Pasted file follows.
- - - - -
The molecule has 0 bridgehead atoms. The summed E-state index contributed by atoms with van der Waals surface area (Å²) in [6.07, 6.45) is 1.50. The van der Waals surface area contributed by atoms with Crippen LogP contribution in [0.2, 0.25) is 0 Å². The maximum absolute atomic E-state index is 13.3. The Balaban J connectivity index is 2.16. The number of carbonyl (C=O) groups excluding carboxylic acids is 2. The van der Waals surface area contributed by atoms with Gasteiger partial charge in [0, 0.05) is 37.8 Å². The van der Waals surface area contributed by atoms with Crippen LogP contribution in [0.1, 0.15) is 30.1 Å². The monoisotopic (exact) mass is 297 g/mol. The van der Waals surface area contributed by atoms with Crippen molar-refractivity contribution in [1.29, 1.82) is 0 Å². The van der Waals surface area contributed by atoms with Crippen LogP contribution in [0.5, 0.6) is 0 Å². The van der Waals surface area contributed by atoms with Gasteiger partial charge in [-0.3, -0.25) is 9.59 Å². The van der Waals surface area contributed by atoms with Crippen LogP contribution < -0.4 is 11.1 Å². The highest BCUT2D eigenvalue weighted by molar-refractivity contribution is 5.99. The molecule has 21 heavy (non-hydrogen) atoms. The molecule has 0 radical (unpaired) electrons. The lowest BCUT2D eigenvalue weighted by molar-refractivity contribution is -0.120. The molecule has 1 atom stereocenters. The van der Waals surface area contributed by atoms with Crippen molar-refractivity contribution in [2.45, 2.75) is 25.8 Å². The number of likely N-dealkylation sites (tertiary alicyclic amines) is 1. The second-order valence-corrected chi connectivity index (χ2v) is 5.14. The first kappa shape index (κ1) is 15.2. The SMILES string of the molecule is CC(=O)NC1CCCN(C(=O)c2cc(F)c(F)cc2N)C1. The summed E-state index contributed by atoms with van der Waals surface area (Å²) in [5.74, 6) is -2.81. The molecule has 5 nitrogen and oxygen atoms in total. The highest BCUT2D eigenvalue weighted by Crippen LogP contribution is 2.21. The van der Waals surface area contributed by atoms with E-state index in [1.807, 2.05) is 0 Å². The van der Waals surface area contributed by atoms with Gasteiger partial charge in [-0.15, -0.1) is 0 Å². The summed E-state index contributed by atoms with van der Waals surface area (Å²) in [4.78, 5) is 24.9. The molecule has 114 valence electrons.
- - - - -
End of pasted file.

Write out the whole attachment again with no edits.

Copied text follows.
The molecule has 0 bridgehead atoms. The summed E-state index contributed by atoms with van der Waals surface area (Å²) in [6.07, 6.45) is 1.50. The van der Waals surface area contributed by atoms with Crippen LogP contribution in [0.2, 0.25) is 0 Å². The maximum absolute atomic E-state index is 13.3. The Balaban J connectivity index is 2.16. The number of carbonyl (C=O) groups excluding carboxylic acids is 2. The van der Waals surface area contributed by atoms with Gasteiger partial charge in [0, 0.05) is 37.8 Å². The van der Waals surface area contributed by atoms with Crippen LogP contribution in [0.1, 0.15) is 30.1 Å². The monoisotopic (exact) mass is 297 g/mol. The van der Waals surface area contributed by atoms with Crippen molar-refractivity contribution in [1.29, 1.82) is 0 Å². The van der Waals surface area contributed by atoms with Crippen LogP contribution in [0.5, 0.6) is 0 Å². The van der Waals surface area contributed by atoms with Gasteiger partial charge in [-0.3, -0.25) is 9.59 Å². The van der Waals surface area contributed by atoms with Crippen LogP contribution < -0.4 is 11.1 Å². The highest BCUT2D eigenvalue weighted by molar-refractivity contribution is 5.99. The molecule has 21 heavy (non-hydrogen) atoms. The molecule has 0 radical (unpaired) electrons. The lowest BCUT2D eigenvalue weighted by molar-refractivity contribution is -0.120. The molecule has 1 atom stereocenters. The van der Waals surface area contributed by atoms with Crippen molar-refractivity contribution in [2.45, 2.75) is 25.8 Å². The number of likely N-dealkylation sites (tertiary alicyclic amines) is 1. The second-order valence-corrected chi connectivity index (χ2v) is 5.14. The first kappa shape index (κ1) is 15.2. The SMILES string of the molecule is CC(=O)NC1CCCN(C(=O)c2cc(F)c(F)cc2N)C1. The summed E-state index contributed by atoms with van der Waals surface area (Å²) in [5.74, 6) is -2.81. The molecule has 5 nitrogen and oxygen atoms in total. The highest BCUT2D eigenvalue weighted by Crippen LogP contribution is 2.21. The van der Waals surface area contributed by atoms with E-state index in [1.807, 2.05) is 0 Å². The van der Waals surface area contributed by atoms with Gasteiger partial charge in [-0.15, -0.1) is 0 Å². The summed E-state index contributed by atoms with van der Waals surface area (Å²) in [4.78, 5) is 24.9. The molecule has 114 valence electrons.